KYOCERA Solar Enables Municipal Buildings in Parker, AZ to Stabilize Electricity Costs for Decades

SCOTTSDALE, AZ--(eSolarEnergyNews)--Kyocera Solar Inc. and the town of Parker, AZ, recently commissioned a 175-kilowatt (kW) solar energy project. The effort was developed and financed through Kyocera’s in-house Power Purchase Agreement (PPA) program, which enables towns, school districts and other entities to enjoy the benefits of solar energy with no up-front costs.

This innovative method of financing solar installations will transform the abundant Arizona sunshine into renewable energy to benefit Parker. The carport installations, which cover portions of the parking areas for Parker’s town hall, library and senior center, will shade approximately 50 cars from solar heat while simultaneously harnessing the sun’s energy. The 700 Kyocera high-efficiency solar panels and 12 SMA inverters will generate an estimated 300 megawatt hours of electricity annually to offset approximately 80% of the electricity consumed by the three buildings.

“Municipalities have a responsibility to their citizens to undertake projects that provide long-term benefits at a reasonable cost,” said Timothy Edwards, Public Works Director for the town of Parker. “We are excited to work with a reliable company like Kyocera, which provided the method for reducing our energy costs with their proven solar modules and financing model. By stabilizing our town’s electricity bills for decades to come, we’re providing a brighter future to Parker’s residents.”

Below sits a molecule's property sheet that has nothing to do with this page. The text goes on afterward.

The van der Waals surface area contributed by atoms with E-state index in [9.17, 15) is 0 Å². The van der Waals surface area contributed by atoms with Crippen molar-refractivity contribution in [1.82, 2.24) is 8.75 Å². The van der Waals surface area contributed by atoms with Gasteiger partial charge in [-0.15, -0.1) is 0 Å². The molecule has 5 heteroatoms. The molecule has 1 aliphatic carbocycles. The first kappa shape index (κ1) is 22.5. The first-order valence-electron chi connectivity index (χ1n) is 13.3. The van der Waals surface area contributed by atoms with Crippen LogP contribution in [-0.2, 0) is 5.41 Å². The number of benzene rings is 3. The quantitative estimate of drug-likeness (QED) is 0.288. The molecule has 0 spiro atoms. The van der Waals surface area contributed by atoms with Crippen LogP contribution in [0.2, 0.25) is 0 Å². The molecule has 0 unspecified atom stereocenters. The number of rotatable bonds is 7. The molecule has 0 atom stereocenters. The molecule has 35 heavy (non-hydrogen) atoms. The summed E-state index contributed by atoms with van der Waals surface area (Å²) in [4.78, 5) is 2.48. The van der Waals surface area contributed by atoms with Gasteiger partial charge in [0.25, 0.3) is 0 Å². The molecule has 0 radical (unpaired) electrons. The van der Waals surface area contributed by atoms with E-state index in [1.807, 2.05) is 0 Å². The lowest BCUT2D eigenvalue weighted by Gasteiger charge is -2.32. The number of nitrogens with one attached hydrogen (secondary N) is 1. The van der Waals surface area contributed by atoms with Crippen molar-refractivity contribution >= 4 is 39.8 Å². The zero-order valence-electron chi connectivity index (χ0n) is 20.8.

This project, installed by Photovoltaic Systems Manufacturing of Mesa, AZ, benefits from a production-based incentive under the Arizona Public Service’s “Solar for Schools and Government” program. It represents the latest U.S. solar project developed using Kyocera’s in-house financing programs — which also include a 1.6 megawatt (MW) installation for the Madison School District in Phoenix. As part of a $14 billion global enterprise that has remained continuously profitable throughout its 56-year history, Kyocera Solar Inc. is leveraging its financial strength to develop and finance projects at attractive rates. This new business model enables Kyocera to offer its full turn-key solar energy systems with industry-leading reliability at very competitive rates.

“Kyocera is committed to helping municipalities and other entities adopt environmentally responsible methods that help their bottom line with our decades of expertise in providing reliable, efficient solar energy solutions,” said Brian Cowan, Director of PV Project Solutions for Scottsdale, AZ-based Kyocera Solar Inc. “Many people focus on driving down the cost per-watt in a solar installation, but the cost of financing also has a significant impact on the customer’s cost per-kilowatt-hour. By combining Kyocera’s premium product, systems engineering expertise and attractive financing, we offer an unbeatable combination.”